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Others Like “How Sweet It Is! Measuring Glucose in Your Food”

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Science Fair Project Idea
Carbonated bevarages are quite popular in the United States (despite the health risks of drinking too much of the sugary ones). Many people love them their their bubbly, fizzy flavors. But how do the bubbles, fizz, and taste get into the water? In this cooking and food science project, you will work with baking soda, citric acid, and sweetener to create a your own soda pop. Once you develop your recipe, try it out on your friends and family. Who knows? You might create the next soda pop… Read more
FoodSci_p070
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Time Required Average (6-10 days)
Prerequisites None
Material Availability You will need to purchase citric acid at a specialty store or online. See the Materials and Equipment list for details.
Cost Low ($20 - $50)
Safety No issues
Science Fair Project Idea
Forget drinking your juice. Instead, try snacking on it! Use the steps and recipes in this food science project to transform drinks into semi-solid balls that pop in your mouth. The technique is called spherification and it is part of a larger food science trend called molecular gastronomy— but we just call it yummy science! Read more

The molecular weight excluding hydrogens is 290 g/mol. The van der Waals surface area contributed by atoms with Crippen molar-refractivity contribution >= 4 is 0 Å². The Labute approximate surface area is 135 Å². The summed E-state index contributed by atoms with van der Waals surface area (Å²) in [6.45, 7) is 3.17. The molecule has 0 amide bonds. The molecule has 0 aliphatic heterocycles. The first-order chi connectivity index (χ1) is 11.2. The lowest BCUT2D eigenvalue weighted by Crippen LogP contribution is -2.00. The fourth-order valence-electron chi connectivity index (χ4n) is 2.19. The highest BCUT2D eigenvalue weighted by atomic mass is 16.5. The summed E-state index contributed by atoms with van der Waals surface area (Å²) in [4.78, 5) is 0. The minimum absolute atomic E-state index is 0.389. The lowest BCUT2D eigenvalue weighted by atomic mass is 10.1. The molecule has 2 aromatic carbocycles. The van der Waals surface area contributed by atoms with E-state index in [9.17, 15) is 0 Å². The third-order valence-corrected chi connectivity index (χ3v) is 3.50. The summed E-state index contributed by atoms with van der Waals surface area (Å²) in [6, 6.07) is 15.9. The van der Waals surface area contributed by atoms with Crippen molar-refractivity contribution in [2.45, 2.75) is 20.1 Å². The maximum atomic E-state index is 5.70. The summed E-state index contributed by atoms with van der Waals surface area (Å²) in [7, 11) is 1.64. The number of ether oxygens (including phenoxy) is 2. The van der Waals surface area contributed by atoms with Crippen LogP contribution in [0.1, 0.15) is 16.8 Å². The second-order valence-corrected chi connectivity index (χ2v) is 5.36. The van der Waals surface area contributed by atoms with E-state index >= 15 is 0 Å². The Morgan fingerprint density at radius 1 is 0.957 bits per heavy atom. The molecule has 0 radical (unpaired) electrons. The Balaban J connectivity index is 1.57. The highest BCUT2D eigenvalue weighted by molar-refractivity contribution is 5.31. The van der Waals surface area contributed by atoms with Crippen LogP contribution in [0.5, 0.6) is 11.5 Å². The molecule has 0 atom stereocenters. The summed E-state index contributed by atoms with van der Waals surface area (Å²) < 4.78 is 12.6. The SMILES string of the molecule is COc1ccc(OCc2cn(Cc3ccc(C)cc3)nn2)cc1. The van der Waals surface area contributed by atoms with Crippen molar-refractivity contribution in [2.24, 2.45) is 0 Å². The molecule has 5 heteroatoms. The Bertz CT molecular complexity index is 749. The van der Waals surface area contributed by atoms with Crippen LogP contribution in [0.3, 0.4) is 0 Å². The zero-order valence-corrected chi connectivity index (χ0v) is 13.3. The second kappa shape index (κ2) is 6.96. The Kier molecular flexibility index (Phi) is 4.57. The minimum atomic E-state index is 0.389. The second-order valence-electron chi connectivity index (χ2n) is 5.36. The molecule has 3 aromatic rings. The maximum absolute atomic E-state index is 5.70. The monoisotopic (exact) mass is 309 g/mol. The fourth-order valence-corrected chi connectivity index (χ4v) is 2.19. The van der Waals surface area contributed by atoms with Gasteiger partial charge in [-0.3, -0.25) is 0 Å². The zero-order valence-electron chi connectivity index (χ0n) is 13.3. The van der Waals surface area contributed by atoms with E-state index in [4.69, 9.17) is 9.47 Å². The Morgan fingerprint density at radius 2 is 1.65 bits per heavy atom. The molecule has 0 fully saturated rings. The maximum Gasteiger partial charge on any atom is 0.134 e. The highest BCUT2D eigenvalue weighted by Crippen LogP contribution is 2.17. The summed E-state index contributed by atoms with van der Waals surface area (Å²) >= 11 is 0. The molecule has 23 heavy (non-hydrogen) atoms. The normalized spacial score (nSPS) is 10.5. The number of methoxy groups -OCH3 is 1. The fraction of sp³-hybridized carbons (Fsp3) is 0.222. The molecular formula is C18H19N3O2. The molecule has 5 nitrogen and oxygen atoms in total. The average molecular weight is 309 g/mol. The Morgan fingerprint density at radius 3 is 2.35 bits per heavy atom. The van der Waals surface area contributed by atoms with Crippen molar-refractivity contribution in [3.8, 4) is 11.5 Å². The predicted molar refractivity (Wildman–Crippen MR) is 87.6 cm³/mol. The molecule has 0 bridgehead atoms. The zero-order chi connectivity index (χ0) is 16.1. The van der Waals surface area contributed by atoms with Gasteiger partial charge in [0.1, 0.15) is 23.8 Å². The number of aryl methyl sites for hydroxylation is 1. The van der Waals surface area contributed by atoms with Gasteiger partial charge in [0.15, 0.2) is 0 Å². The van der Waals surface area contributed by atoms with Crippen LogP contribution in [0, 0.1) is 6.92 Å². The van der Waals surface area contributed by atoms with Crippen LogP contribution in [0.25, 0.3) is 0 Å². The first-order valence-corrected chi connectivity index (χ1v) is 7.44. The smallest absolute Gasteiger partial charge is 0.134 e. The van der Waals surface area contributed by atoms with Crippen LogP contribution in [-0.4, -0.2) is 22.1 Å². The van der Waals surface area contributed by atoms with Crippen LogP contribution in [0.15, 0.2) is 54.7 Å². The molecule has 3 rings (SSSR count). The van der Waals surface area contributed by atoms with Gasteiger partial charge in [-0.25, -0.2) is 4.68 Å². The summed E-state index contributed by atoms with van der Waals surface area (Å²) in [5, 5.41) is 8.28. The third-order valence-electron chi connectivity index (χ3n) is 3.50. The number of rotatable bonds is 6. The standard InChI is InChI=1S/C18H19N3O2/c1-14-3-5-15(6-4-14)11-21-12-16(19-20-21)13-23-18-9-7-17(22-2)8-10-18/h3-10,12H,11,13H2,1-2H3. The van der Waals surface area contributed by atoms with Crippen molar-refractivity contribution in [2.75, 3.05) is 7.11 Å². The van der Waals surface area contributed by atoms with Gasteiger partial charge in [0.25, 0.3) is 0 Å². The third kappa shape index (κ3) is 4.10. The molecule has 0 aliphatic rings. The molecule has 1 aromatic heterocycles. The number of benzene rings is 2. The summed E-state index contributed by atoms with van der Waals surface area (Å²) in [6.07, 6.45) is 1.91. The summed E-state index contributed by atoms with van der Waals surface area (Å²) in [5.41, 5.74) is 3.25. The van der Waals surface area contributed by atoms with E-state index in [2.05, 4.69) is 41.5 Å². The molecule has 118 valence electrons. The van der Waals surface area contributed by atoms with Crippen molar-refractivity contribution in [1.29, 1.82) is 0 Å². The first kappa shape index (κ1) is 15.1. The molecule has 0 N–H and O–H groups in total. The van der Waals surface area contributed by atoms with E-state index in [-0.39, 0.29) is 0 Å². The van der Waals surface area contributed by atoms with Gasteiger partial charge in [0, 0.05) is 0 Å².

FoodSci_p074
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Time Required Short (2-5 days)
Prerequisites None
Material Availability Chemicals need to be specially ordered. See the Materials and Equipment list for details.
Cost Average ($40 - $80)
Safety Adult supervision may be needed for using a blender. All chemicals in this science project are safe to handle and eat (they are common food additives).
Science Fair Project Idea
You are probably very familiar with the fact that over time, exercise changes your muscles, your lungs, your bones, and even your mindset; but did you know it has an immediate effect on your body's biochemistry? You can see this in the amount of glucose (a type of sugar your body uses for fuel) circulating in your blood. Blood glucose levels change as you exercise. For most people, this is not a big deal. But for top-level athletes in the middle of intense exercise (like a marathon), or for… Read more
HumBio_p039
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Time Required Long (2-4 weeks)
Prerequisites Informed consent must be obtained from participants in this experiment (parental consent must be granted for minors). The experimental design (including consent forms) must be approved by your fair's Scientific Review Committee ([# ProjectGuide Name="Advanced.ScientificReviewCommitteeSRC" Value="HtmlAnchor" HtmlText="SRC" #]).